debug1: channel 1: connected to localhost port 5900
debug1: channel 1: free: 127.0.0.1, nchannels 2

The line which matters is connect_next, which shows that the OpenSSH client is trying IPv6 and only IPv6 when proxying the connection.

I wasn't able to find any options in the TightVNC settings to bind IPv4+IPv6, but it doesn't matter because there is an easy workaround. Instead of this:

ssh -R 5902:localhost:5901 user@lanaddressMachineB -i ~/.ssh/id_rsa -vv

try this:

 ssh -R 5902:127.0.0.1:5901 user@lanaddressMachineB -i ~/.ssh/id_rsa -vv

To make matters more confusing, it is totally fine to enter localhost::5902 within the TightVNC client. That's because the OpenSSH listener on MachineB (port 5902) is dual-stack:

PS C:\WINDOWS\system32> netstat -an | findstr 5902
  TCP    127.0.0.1:5902         0.0.0.0:0              LISTENING
  TCP    [::1]:5902             [::]:0                 LISTENING
PS C:\WINDOWS\system32>

UPDATE: After reading back through your answer, I would like to verify that we are on the same page in terms of port numbers. The commands in my answer assume the following:

  • Machine A -> TightVNC server -> Main server port = port 5901
  • Machine A -> OpenSSH client -> RemoteForward specification = -R 5902:127.0.0.1:5901
  • Machine B -> TightVNC client -> Remote Host = localhost::5902

In particular, I think you may have been running the TightVNC server on port 5902, despite the mismatch between this and the RemoteForward specification.

| improve this answer | |
  • Wow, thx! Will need to digest your suggestions, but will do and get back. Thx some much for the thoughtful response. – Senrabdet Apr 5 at 15:36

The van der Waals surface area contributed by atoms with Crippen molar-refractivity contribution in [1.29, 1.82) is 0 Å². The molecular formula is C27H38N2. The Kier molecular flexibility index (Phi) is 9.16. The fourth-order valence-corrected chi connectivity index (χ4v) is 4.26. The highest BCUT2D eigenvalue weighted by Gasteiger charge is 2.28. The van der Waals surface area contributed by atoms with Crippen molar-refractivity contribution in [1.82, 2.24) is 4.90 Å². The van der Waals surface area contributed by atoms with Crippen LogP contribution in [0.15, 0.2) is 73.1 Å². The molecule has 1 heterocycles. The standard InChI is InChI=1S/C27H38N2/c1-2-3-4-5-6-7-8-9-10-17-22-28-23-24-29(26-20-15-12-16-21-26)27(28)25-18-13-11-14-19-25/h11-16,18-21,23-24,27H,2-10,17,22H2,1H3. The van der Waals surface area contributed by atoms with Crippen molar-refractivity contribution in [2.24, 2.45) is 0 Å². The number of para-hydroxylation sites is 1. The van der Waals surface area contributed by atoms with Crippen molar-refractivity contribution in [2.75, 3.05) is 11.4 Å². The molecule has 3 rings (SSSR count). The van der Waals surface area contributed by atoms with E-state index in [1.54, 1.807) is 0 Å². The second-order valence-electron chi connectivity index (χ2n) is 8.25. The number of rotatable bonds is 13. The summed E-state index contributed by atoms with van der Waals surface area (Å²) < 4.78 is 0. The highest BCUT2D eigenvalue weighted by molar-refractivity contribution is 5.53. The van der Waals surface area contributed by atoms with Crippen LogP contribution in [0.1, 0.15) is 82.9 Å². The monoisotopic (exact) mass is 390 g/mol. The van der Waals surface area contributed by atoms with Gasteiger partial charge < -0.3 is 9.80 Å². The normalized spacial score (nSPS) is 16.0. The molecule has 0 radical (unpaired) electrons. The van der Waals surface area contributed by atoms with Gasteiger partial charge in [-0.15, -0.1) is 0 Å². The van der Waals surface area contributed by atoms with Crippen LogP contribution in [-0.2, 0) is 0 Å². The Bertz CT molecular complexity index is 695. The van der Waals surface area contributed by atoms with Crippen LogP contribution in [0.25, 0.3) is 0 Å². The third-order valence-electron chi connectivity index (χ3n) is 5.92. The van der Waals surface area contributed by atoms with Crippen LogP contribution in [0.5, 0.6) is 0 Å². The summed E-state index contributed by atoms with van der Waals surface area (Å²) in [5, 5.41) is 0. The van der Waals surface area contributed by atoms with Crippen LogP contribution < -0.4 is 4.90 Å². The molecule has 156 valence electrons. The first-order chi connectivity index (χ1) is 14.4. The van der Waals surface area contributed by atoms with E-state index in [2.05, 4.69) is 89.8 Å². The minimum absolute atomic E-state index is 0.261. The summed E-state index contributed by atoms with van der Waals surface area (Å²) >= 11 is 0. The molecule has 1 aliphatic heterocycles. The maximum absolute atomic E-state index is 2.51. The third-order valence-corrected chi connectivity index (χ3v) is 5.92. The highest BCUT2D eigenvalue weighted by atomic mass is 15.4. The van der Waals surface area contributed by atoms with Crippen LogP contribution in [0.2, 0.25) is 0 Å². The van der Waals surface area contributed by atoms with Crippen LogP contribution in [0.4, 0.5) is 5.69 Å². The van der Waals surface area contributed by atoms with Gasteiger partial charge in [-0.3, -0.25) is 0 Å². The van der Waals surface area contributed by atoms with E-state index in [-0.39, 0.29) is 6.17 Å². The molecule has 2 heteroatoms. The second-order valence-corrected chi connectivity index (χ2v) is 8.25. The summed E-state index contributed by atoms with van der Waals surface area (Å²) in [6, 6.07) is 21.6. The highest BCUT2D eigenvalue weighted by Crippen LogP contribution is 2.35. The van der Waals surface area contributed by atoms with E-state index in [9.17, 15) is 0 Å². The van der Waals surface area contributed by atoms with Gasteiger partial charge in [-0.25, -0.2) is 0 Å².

• Think/hope I tried suggestion (really appreciate it), but think am getting same result ("connection has been gracefully closed"). I.e., from MachineA tried: ssh -R 5902:127.0.0.1:5901 user@landaddressMachineB -i ~/.ssh/id_rsa -v . SSH connects but VNC back from MachineB gets same error using both "localhost::5902" and "127.0.0.1::5902". User error on my part? Have seen posts about using a 3rd machine in the middle, or am wondering if I might use Linux for MachineA. Any other thoughts including how to diagnose appreciated. Thx:) – Senrabdet Apr 5 at 16:44
  • Have a look at my update, which tries to reconcile potential differences between our port specifications. – liverwust Apr 5 at 17:08
  • Will do, post back. Thx – Senrabdet Apr 5 at 22:50
0

You mentioned that the VNC server on "Machine A" is running on port 5902 and you are also trying to connect to port 5902 (localhost:5902) on "Machine B" to get to "Machine A"'s VNC. The example you gave:

ssh -R 5902:localhost:5901 user@lanaddressMachineB -i ~/.ssh/id_rsa -vv

Is wrong. For what you're doing, you should be using:

ssh -R 5902:localhost:5902 user@lanaddressMachineB -i ~/.ssh/id_rsa -vv

The 1st parameter to -R is the port that will be listened to by sshd on the remote (SSH server) side, while the 3rd parameter is the port that will be connected to by the SSH client on the local side, whenever someone connects to the 1st parameter port on the remote side. The way you describe it, you're wanting 5902 for both.

After you fix that, I don't see any reason why it wouldn't work.

| improve this answer | |
  • Thx so much for all of the input, need to digest. Did assign same port on each sides as Stingray suggested. No joy until tweaked VNC server app GUI. Not sure this is right (can I post images?) but set it to require loopback & allow for 127.0.0.1 using its access ctrl tab. Can connect now from win10 machine over 127.0.0.1 w vnc client & from a linux vm playing same role. Again, need to digest the contributions above, really appreciated. FYI when connecting via linux get red message on win10 screen bottom "no encryption"; not sure what to make of it & don't get this msg connecting from win10 vm. – Senrabdet Apr 5 at 22:46

Your Answer

By clicking “Post Your Answer”, you agree to our terms of service, privacy policy and cookie policy

Not the answer you're looking for? Browse other questions tagged or ask your own question.